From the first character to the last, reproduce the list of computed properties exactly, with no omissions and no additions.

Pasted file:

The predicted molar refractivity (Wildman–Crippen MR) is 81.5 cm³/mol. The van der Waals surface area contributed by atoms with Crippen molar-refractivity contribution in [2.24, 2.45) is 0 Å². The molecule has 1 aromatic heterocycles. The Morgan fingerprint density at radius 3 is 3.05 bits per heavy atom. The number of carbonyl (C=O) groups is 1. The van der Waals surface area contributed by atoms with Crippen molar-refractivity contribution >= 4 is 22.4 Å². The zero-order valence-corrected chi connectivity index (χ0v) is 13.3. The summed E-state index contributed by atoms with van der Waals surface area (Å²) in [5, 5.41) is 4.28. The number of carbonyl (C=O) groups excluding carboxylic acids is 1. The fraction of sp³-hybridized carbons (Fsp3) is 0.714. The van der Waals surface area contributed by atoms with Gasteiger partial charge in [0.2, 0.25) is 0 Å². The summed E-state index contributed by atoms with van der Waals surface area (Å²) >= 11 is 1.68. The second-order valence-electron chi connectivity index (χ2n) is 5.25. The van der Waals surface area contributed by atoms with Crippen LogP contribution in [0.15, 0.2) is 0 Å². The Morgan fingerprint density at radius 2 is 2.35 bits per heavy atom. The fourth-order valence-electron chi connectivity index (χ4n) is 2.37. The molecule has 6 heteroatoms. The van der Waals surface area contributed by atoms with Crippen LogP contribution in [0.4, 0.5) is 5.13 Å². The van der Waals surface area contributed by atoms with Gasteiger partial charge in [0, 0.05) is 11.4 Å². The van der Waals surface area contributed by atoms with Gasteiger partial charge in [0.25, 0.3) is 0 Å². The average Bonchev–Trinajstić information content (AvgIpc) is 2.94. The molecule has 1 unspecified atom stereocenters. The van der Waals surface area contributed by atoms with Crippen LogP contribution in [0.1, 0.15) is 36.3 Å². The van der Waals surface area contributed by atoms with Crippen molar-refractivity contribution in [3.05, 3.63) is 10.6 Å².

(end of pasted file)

The predicted molar refractivity (Wildman–Crippen MR) is 81.5 cm³/mol. The van der Waals surface area contributed by atoms with Crippen molar-refractivity contribution in [2.24, 2.45) is 0 Å². The molecule has 1 aromatic heterocycles. The Morgan fingerprint density at radius 3 is 3.05 bits per heavy atom. The number of carbonyl (C=O) groups is 1. The van der Waals surface area contributed by atoms with Crippen molar-refractivity contribution >= 4 is 22.4 Å². The zero-order valence-corrected chi connectivity index (χ0v) is 13.3. The summed E-state index contributed by atoms with van der Waals surface area (Å²) in [5, 5.41) is 4.28. The number of carbonyl (C=O) groups excluding carboxylic acids is 1. The fraction of sp³-hybridized carbons (Fsp3) is 0.714. The van der Waals surface area contributed by atoms with Gasteiger partial charge in [0.2, 0.25) is 0 Å². The summed E-state index contributed by atoms with van der Waals surface area (Å²) >= 11 is 1.68. The second-order valence-electron chi connectivity index (χ2n) is 5.25. The van der Waals surface area contributed by atoms with Crippen LogP contribution in [0.15, 0.2) is 0 Å². The Morgan fingerprint density at radius 2 is 2.35 bits per heavy atom. The fourth-order valence-electron chi connectivity index (χ4n) is 2.37. The molecule has 6 heteroatoms. The van der Waals surface area contributed by atoms with Crippen LogP contribution in [0.4, 0.5) is 5.13 Å². The van der Waals surface area contributed by atoms with Gasteiger partial charge in [0, 0.05) is 11.4 Å². The van der Waals surface area contributed by atoms with Gasteiger partial charge in [0.25, 0.3) is 0 Å². The average Bonchev–Trinajstić information content (AvgIpc) is 2.94. The molecule has 1 unspecified atom stereocenters. The van der Waals surface area contributed by atoms with Crippen LogP contribution in [0.1, 0.15) is 36.3 Å². The van der Waals surface area contributed by atoms with Crippen molar-refractivity contribution in [3.05, 3.63) is 10.6 Å².